LONG GRASS tells the story of living rough in Darwin, and mixes traditional Aboriginal mysticism with the harsher realities of indigenous life. The show touches on many issues facing the Aboriginal community there: unemployment, domestic and alcohol abuse, and it is hard to imagine the story being told would be anything but depressing, but the contrary was true: LONG GRASS was charming and captivating at every turn.
The term ‘long grass’ is applied to the Aboriginals who live on the fringe, homeless yet not without a community of their own. The influx of ‘New Australians’ to the top end receive housing, yet the Aboriginals camp out while the police and social services look the other way.
Director and choreographer Vicki Van Hout has put together an amazing production. The five characters dance their way through several sequences with influences from Indigenous tribal and classic ballet melding together in a seamless production. A centerpiece of the sparsely decorated set was what appeared to be a bed frame whose base was comprised of loose material crisscrossing it, that the actors used to step through at various times throughout the show. This frame had the appearance of old oversized lawn furniture, but was used to good effect as the women weaved the frame with material.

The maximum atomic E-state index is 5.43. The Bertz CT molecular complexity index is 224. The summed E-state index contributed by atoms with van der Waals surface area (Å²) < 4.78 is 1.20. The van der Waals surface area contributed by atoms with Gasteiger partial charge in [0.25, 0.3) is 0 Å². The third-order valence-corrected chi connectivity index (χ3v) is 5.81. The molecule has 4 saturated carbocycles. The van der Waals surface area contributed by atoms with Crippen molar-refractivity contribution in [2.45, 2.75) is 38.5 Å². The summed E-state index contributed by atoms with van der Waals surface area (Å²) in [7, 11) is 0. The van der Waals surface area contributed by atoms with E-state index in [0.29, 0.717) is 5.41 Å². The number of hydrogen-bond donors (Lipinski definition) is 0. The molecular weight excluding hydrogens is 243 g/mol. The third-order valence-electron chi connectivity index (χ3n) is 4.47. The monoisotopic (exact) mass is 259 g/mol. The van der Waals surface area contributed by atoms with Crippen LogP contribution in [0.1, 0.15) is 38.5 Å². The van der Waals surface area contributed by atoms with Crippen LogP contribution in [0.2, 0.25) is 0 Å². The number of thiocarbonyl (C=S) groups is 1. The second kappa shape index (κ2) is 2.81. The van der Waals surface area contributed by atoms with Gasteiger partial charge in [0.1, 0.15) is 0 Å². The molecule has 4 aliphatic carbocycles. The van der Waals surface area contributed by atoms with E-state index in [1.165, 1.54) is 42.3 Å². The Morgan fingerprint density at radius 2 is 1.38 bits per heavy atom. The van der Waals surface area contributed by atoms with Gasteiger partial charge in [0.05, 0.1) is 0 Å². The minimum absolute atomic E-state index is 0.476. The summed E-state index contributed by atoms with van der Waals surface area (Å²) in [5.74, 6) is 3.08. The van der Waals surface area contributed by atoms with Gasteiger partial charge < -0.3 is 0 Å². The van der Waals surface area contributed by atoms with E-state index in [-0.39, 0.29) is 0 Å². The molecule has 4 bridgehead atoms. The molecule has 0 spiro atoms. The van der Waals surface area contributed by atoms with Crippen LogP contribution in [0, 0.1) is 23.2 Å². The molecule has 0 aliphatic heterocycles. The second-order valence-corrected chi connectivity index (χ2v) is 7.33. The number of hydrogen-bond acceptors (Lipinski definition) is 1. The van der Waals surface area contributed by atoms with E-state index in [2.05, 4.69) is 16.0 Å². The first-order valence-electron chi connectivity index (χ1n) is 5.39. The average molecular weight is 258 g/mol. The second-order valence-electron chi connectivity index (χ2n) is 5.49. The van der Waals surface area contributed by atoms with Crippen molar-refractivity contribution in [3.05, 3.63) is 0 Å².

The music and sound was complimented by narration and short video clips about the homeless issue facing the Aboriginals in and around Darwin. About 1000 people sleep out in the long grass in Darwin every night and violence is a endemic among the long grassers.
Living ‘long grass’ certainly has its challenges, but in Van Hout’s imagining of these character’s plight, she has brought us a magical show that is wonderfully whimsical, funny, sad and erotic all at once.
Featuring: Katina Olsen, Taree Sansbury, Caleena Sansbury, Thomas E Kellyand Darren Edwards with Gary Lang and Phil Downing on voice, sound and sound design.
Director: Vicki Van Hout
A Sydney Festival event, LONG GRASS played the Everest Theatre at the Seymour Centre between the 14th and 18th January.
Joy Minter’s review was originally published on her website http://www.thebuzzfromsydney.com.